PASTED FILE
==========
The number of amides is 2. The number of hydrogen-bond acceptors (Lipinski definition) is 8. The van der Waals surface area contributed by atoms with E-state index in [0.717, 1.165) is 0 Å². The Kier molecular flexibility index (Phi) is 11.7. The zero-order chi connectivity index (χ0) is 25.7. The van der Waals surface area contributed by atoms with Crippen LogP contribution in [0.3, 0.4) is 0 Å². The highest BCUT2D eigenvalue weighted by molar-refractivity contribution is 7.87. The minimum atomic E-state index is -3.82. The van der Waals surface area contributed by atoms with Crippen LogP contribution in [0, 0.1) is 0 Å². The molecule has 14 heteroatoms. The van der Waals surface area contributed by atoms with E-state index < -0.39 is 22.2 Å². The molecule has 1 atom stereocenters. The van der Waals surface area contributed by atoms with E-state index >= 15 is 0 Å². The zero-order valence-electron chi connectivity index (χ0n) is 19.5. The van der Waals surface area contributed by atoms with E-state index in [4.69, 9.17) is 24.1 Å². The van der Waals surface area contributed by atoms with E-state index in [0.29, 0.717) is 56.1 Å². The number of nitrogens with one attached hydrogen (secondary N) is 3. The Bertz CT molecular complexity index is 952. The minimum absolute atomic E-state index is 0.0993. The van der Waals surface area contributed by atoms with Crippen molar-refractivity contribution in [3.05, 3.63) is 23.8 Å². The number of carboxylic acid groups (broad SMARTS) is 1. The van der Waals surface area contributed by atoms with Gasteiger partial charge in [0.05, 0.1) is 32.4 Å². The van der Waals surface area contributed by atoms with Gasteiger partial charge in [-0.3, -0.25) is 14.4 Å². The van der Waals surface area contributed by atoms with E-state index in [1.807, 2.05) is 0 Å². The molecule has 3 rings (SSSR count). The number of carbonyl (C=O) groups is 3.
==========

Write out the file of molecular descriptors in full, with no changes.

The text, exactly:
The number of amides is 2. The number of hydrogen-bond acceptors (Lipinski definition) is 8. The van der Waals surface area contributed by atoms with E-state index in [0.717, 1.165) is 0 Å². The Kier molecular flexibility index (Phi) is 11.7. The zero-order chi connectivity index (χ0) is 25.7. The van der Waals surface area contributed by atoms with Crippen LogP contribution in [0.3, 0.4) is 0 Å². The highest BCUT2D eigenvalue weighted by molar-refractivity contribution is 7.87. The minimum atomic E-state index is -3.82. The van der Waals surface area contributed by atoms with Crippen LogP contribution in [0, 0.1) is 0 Å². The molecule has 14 heteroatoms. The van der Waals surface area contributed by atoms with E-state index < -0.39 is 22.2 Å². The molecule has 1 atom stereocenters. The van der Waals surface area contributed by atoms with E-state index >= 15 is 0 Å². The zero-order valence-electron chi connectivity index (χ0n) is 19.5. The van der Waals surface area contributed by atoms with E-state index in [4.69, 9.17) is 24.1 Å². The van der Waals surface area contributed by atoms with E-state index in [0.29, 0.717) is 56.1 Å². The number of nitrogens with one attached hydrogen (secondary N) is 3. The Bertz CT molecular complexity index is 952. The minimum absolute atomic E-state index is 0.0993. The van der Waals surface area contributed by atoms with Crippen molar-refractivity contribution in [3.05, 3.63) is 23.8 Å². The number of carboxylic acid groups (broad SMARTS) is 1. The van der Waals surface area contributed by atoms with Gasteiger partial charge in [0.05, 0.1) is 32.4 Å². The van der Waals surface area contributed by atoms with Gasteiger partial charge in [-0.3, -0.25) is 14.4 Å². The van der Waals surface area contributed by atoms with E-state index in [1.807, 2.05) is 0 Å². The molecule has 3 rings (SSSR count). The number of carbonyl (C=O) groups is 3.